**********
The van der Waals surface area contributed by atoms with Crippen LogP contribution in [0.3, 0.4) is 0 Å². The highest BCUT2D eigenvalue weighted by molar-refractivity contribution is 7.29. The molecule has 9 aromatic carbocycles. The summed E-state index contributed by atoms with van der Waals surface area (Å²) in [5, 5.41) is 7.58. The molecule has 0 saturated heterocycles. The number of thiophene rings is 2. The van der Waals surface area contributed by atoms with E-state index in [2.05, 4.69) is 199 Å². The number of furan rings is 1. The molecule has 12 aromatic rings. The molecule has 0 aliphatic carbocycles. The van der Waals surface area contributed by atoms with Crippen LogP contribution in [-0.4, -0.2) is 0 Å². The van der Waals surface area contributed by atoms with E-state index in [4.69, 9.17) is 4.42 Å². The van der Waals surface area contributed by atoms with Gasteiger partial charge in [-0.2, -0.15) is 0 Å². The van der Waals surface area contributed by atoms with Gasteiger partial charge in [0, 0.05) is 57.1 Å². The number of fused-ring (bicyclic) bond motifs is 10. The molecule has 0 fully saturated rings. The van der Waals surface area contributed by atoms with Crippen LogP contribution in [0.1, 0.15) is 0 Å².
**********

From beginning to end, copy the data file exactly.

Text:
The van der Waals surface area contributed by atoms with Crippen LogP contribution in [0.3, 0.4) is 0 Å². The highest BCUT2D eigenvalue weighted by molar-refractivity contribution is 7.29. The molecule has 9 aromatic carbocycles. The summed E-state index contributed by atoms with van der Waals surface area (Å²) in [5, 5.41) is 7.58. The molecule has 0 saturated heterocycles. The number of thiophene rings is 2. The van der Waals surface area contributed by atoms with E-state index in [2.05, 4.69) is 199 Å². The number of furan rings is 1. The molecule has 12 aromatic rings. The molecule has 0 aliphatic carbocycles. The van der Waals surface area contributed by atoms with Crippen LogP contribution in [-0.4, -0.2) is 0 Å². The van der Waals surface area contributed by atoms with E-state index in [4.69, 9.17) is 4.42 Å². The van der Waals surface area contributed by atoms with Gasteiger partial charge in [-0.2, -0.15) is 0 Å². The van der Waals surface area contributed by atoms with Gasteiger partial charge in [0, 0.05) is 57.1 Å². The number of fused-ring (bicyclic) bond motifs is 10. The molecule has 0 fully saturated rings. The van der Waals surface area contributed by atoms with Crippen LogP contribution in [0.1, 0.15) is 0 Å².